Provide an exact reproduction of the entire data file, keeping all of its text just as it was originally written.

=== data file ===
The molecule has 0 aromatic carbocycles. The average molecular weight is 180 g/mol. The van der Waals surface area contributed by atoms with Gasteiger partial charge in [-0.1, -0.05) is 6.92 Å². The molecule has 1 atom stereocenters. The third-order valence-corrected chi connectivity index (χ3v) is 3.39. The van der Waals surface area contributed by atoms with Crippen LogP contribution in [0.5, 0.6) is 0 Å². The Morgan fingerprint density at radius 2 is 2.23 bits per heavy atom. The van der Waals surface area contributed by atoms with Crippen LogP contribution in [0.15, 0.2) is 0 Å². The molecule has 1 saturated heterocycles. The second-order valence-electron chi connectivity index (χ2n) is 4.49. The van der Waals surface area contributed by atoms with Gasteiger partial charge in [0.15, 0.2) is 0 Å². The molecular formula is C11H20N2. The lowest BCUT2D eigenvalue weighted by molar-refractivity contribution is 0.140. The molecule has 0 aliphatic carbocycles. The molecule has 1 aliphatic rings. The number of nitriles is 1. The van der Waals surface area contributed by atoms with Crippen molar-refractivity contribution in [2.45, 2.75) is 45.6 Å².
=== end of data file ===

The molecule has 0 aromatic carbocycles. The average molecular weight is 180 g/mol. The van der Waals surface area contributed by atoms with Gasteiger partial charge in [-0.1, -0.05) is 6.92 Å². The molecule has 1 atom stereocenters. The third-order valence-corrected chi connectivity index (χ3v) is 3.39. The van der Waals surface area contributed by atoms with Crippen LogP contribution in [0.5, 0.6) is 0 Å². The Morgan fingerprint density at radius 2 is 2.23 bits per heavy atom. The van der Waals surface area contributed by atoms with Crippen LogP contribution in [0.15, 0.2) is 0 Å². The molecule has 1 saturated heterocycles. The second-order valence-electron chi connectivity index (χ2n) is 4.49. The van der Waals surface area contributed by atoms with Gasteiger partial charge in [0.15, 0.2) is 0 Å². The molecular formula is C11H20N2. The lowest BCUT2D eigenvalue weighted by molar-refractivity contribution is 0.140. The molecule has 0 aliphatic carbocycles. The molecule has 1 aliphatic rings. The number of nitriles is 1. The van der Waals surface area contributed by atoms with Crippen molar-refractivity contribution in [2.45, 2.75) is 45.6 Å².